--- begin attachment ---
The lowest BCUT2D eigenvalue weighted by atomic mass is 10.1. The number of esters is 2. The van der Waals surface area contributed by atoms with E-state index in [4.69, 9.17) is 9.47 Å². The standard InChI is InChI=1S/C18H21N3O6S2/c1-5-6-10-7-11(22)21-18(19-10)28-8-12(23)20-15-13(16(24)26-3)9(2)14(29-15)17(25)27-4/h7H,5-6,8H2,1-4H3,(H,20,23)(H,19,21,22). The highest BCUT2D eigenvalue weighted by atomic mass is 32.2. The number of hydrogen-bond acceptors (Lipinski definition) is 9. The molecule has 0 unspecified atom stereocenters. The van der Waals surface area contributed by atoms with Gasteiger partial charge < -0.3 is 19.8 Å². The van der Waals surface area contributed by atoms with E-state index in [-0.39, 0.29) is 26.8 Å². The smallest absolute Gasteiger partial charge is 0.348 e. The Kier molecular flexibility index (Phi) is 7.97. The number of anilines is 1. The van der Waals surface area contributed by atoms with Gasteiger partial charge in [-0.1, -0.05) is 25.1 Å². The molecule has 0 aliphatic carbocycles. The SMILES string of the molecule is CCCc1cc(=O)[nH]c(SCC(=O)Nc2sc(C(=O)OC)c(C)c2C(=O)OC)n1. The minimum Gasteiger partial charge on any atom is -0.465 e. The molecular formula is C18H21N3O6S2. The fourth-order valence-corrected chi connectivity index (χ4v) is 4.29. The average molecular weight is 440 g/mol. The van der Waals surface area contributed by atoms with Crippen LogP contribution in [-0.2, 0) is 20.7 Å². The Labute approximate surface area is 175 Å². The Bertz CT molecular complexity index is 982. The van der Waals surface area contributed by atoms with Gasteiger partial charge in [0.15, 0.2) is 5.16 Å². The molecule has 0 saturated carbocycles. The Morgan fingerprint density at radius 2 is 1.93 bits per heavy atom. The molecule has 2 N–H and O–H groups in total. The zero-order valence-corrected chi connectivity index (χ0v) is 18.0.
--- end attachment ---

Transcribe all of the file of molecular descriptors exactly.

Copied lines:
The lowest BCUT2D eigenvalue weighted by atomic mass is 10.1. The number of esters is 2. The van der Waals surface area contributed by atoms with E-state index in [4.69, 9.17) is 9.47 Å². The standard InChI is InChI=1S/C18H21N3O6S2/c1-5-6-10-7-11(22)21-18(19-10)28-8-12(23)20-15-13(16(24)26-3)9(2)14(29-15)17(25)27-4/h7H,5-6,8H2,1-4H3,(H,20,23)(H,19,21,22). The highest BCUT2D eigenvalue weighted by atomic mass is 32.2. The number of hydrogen-bond acceptors (Lipinski definition) is 9. The molecule has 0 unspecified atom stereocenters. The van der Waals surface area contributed by atoms with Gasteiger partial charge < -0.3 is 19.8 Å². The van der Waals surface area contributed by atoms with E-state index in [-0.39, 0.29) is 26.8 Å². The smallest absolute Gasteiger partial charge is 0.348 e. The Kier molecular flexibility index (Phi) is 7.97. The number of anilines is 1. The van der Waals surface area contributed by atoms with Gasteiger partial charge in [-0.1, -0.05) is 25.1 Å². The molecule has 0 aliphatic carbocycles. The SMILES string of the molecule is CCCc1cc(=O)[nH]c(SCC(=O)Nc2sc(C(=O)OC)c(C)c2C(=O)OC)n1. The minimum Gasteiger partial charge on any atom is -0.465 e. The molecular formula is C18H21N3O6S2. The fourth-order valence-corrected chi connectivity index (χ4v) is 4.29. The average molecular weight is 440 g/mol. The van der Waals surface area contributed by atoms with Crippen LogP contribution in [-0.2, 0) is 20.7 Å². The Labute approximate surface area is 175 Å². The Bertz CT molecular complexity index is 982. The van der Waals surface area contributed by atoms with Gasteiger partial charge in [0.15, 0.2) is 5.16 Å². The molecule has 0 saturated carbocycles. The Morgan fingerprint density at radius 2 is 1.93 bits per heavy atom. The molecule has 2 N–H and O–H groups in total. The zero-order valence-corrected chi connectivity index (χ0v) is 18.0.